Dealing with Difficult Personalities, Part 2: Webinar Recap
Difficult personalities are everywhere in life and a common environment they might be found in is this workplace. This seminar concluded the topic of dealing with difficult personalities and recommendations on handling them in the workplace. The speaker, Laura Wright, emphasized that while these individuals may be challenging to work with, it doesn’t mean they are bad people; everyone has personal histories that shape their behavior. The focus should be on managing their behavior rather than attempting to change their character.
“This is not about providing therapy, but about how to change someone’s behavior.”
The meeting started with a review on preparing one’s mindset as we discussed in the last session. Managers should approach interactions with hope and positivity, be emotionally and morally strong, and trust their gut instincts. Boundaries and personal comfort zones must be acknowledged and seeking help from HR or other colleagues can be beneficial when managing difficult individuals.
Laura outlined a step-by-step approach for successful interactions with challenging personalities:
1. Gain an understanding of where they are coming from: Seek to comprehend their perspective before addressing the issue at hand.
2. Focus on the Facts: Emotionally motivated individuals need to be redirected to focus on object information rather than emotions.
3. Define the problem: Clearly articulate the problem and ensure the individual understands the issue at hand.
4. Offer a solution collaboratively: Engage in a dialogue to find a mutually agreeable resolution, encouraging buy-in from the individual.
During these interactions, it is essential to sprinkle in positive reinforcement and appreciation while showing respect and empathy.
Following this, Laura introduced eight common types of difficult personalities and offered specific strategies for handling each:
1. Drama King/Queen: Redirect then to focus on facts, not emotions.
2. Negative Personality: Encourage them to consider alternative positive outcomes based on facts.
3. Blamer: Refuse to let them blame others and hold them accountable for their actions.
4. Problem Bringer: Guide them to solve problems independently, fostering a sense of independence.
5. Overly Sensitive Personality: Boost their ego and self-esteem, providing them with confidence.
6. Advantage Taker: Set clear boundaries and firmly say no to abusive behavior.
7. Confidently Incompetent: Help them focus on the job’s responsibilities and what constitutes success.
8. Narcissist: Compliment their intelligence, express empathy, and encourage them to consider alternative perspectives.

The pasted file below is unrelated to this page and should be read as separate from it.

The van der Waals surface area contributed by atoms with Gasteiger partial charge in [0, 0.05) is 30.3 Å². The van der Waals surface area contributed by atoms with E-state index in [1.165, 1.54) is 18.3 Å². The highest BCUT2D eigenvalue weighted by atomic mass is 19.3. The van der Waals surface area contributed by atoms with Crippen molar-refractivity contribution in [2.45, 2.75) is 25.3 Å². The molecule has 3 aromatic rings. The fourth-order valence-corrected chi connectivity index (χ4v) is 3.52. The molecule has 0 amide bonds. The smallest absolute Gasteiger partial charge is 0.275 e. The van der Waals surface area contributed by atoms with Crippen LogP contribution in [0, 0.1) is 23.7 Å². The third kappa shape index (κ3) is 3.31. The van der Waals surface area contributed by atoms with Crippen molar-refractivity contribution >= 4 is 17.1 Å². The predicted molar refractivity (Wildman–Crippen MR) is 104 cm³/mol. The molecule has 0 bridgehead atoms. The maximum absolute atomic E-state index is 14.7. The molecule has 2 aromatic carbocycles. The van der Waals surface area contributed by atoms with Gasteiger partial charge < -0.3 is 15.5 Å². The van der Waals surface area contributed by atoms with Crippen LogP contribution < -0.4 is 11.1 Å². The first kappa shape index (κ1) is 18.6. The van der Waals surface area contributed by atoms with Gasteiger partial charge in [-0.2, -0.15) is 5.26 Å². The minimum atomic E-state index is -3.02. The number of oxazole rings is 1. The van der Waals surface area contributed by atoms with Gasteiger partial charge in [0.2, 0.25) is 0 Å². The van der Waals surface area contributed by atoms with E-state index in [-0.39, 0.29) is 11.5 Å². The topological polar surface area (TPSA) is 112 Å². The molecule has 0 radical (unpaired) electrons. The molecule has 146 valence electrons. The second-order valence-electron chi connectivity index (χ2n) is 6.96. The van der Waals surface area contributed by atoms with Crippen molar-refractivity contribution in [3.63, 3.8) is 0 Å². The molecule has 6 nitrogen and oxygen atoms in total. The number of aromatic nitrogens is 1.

Lastly, Laura summarized key takeaways, emphasizing the importance of coming from a position of strength and personal values, empathetic listening, setting boundaries, and never accepting abusive behavior.
During Q&A, additional strategies were shared, such as offering clear written instructions, providing training, and demonstrating compassion and curiosity in dealing with difficult personalities. Moreover, the importance of acknowledging and appreciating the unaffected team members was highlighted, helping them navigate the challenges presented by difficult colleagues.
In conclusion, managing difficult personalities in the workplace requires patience, empathy, and firmness. By employing effective communication and understanding their underlying motivations, managers can navigate challenging interactions and create a positive work environment for all team members.
To watch the full webinar on Dealing With Difficult Personalities Part 2, visit our YouTube channel where you have access to every Lunch and Learn we’ve done so far!
About Laura Wright
Laura Wright is CEO and co-owner of CSW, Inc. based in Ludlow, Massachusetts. CSW, Inc. provides prepress solutions to the packaging industry and is known for providing high quality products, technical expertise and support. Clients include Blue Triton Brands, P&G, Boston Beer, WestRock, Packaging Corporation of America and Rand Whitney. Laura has served on the boards of the Pioneer Valley Montessori School, the Flexographic Prepress Platemakers Association, MicroTek Inc., The Flexographic Technical Association and New England Public Media. She is an active member of the Flexographic Technical Association, the Association of Diecutters and Diemakers, and Associated Industries of Massachusetts. She graduated from Wesleyan University in 1988 with a B.A. in Biological Anthropology. She currently resides in Northampton, Massachusetts.